Life after death? Some genes turn on after we die, and we don’t know why

j x i stary phcuqffzqja
Image: Pixabay

“We really know nothing about what happens when you die,” says Peter Noble, a former professor at the University of Alabama. Noble knows firsthand that surprises await scientists studying the end of life: he helped discover that long-dormant genes can spring into action hours or even days after an organism dies.

These discoveries could give us a better understanding of how genes work when we’re still alive, and they might help improve medical procedures like organ transplants. “Knowing how organs change on a molecular level after the death of the body … could maybe help to improve the practices for organ transplantation or organ preservation,” says [researcher Roderic] Guigó.

Related article:  Human brains have been shrinking since the Stone Age. We don't know why

The other big potential application of their studies, say Guigó and Noble, is in forensic science. The researchers found that different genes activate at different time intervals after death—one might regularly kick in six hours post-mortem, whereas another might fire up 24 hours later. Forensic scientists might be able to apply this information to make more accurate estimates of time of death.

While the reason for the reactivation of these genes remains elusive, what’s clear is that death is a more nuanced process than previously thought. 

Read full, original post: After You Die, These Genes Come to Life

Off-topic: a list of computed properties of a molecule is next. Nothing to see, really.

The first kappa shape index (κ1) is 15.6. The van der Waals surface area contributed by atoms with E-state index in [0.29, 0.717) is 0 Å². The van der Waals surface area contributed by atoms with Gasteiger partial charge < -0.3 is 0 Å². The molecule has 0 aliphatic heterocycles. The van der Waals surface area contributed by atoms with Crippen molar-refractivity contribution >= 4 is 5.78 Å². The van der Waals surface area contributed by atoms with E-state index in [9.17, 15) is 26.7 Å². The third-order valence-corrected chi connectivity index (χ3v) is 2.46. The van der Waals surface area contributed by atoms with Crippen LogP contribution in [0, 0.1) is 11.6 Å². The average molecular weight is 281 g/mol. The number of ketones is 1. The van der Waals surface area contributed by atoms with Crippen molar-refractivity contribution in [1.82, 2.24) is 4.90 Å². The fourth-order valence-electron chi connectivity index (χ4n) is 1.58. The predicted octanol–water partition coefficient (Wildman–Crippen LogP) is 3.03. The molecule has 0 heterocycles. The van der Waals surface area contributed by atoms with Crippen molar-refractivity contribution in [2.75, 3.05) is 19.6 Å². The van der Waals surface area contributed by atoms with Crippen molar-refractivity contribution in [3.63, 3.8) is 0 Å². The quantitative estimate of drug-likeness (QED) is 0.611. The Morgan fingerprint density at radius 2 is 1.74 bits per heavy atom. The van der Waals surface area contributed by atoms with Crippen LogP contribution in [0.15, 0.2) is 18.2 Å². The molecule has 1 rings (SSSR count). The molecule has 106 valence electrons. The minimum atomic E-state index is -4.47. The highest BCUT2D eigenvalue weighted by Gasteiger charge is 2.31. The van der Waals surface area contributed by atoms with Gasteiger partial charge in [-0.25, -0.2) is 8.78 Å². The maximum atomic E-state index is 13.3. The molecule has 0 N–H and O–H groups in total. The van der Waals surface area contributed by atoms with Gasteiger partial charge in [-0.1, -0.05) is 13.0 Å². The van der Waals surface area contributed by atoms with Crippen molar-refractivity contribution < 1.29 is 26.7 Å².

Outbreak
Outbreak Daily Digest
Biotech Facts & Fallacies
Talking Biotech
Genetics Unzipped
can you boost your immune system to prevent coronavirus spread x

Video: How to boost your immune system to guard against COVID and other illnesses

Scientists have recently developed ways to measure your immune age. Fortunately, it turns out your immune age can go down ...
mag insects image superjumbo v

Disaster interrupted: Which farming system better preserves insect populations: Organic or conventional?

A three-year run of fragmentary Armageddon-like studies had primed the journalism pumps and settled the media framing about the future ...
dead bee desolate city

Are we facing an ‘Insect Apocalypse’ caused by ‘intensive, industrial’ farming and agricultural chemicals? The media say yes; Science says ‘no’

The media call it the “Insect Apocalypse”. In the past three years, the phrase has become an accepted truth of ...
globalmethanebudget globalcarbonproject cropped x

Infographic: Cows cause climate change? Agriculture scientist says ‘belching bovines’ get too much blame

A recent interview by Caroline Stocks, a UK journalist who writes about food, agriculture and the environment, of air quality ...
organic hillside sweet corn x

Organic v conventional using GMOs: Which is the more sustainable farming?

Many consumers spend more for organic food to avoid genetically modified products in part because they believe that “industrial agriculture” ...
benjamin franklin x

Are most GMO safety studies funded by industry?

The assertion that biotech companies do the research and the government just signs off on it is false ...
gmo corn field x

Do GMO Bt (insect-resistant) crops pose a threat to human health or the environment?

Bt is a bacterium found organically in the soil. It is extremely effective in repelling or killing target insects but ...
favicon

Environmental Working Group: EWG challenges safety of GMOs, food pesticide residues

Known by some as the "Environmental Worrying Group," EWG lobbies for tighter GMO legislation and famously puts out annual "dirty dozen" list of fruits and ...
m hansen

Michael Hansen: Architect of Consumers Union ongoing anti-GMO campaign

Michael K. Hansen (born 1956) is thought by critics to be the prime mover behind the ongoing campaign against agricultural biotechnology at Consumer Reports. He is an ...
News on human & agricultural genetics and biotechnology delivered to your inbox.
Optional. Mail on special occasions.
Send this to a friend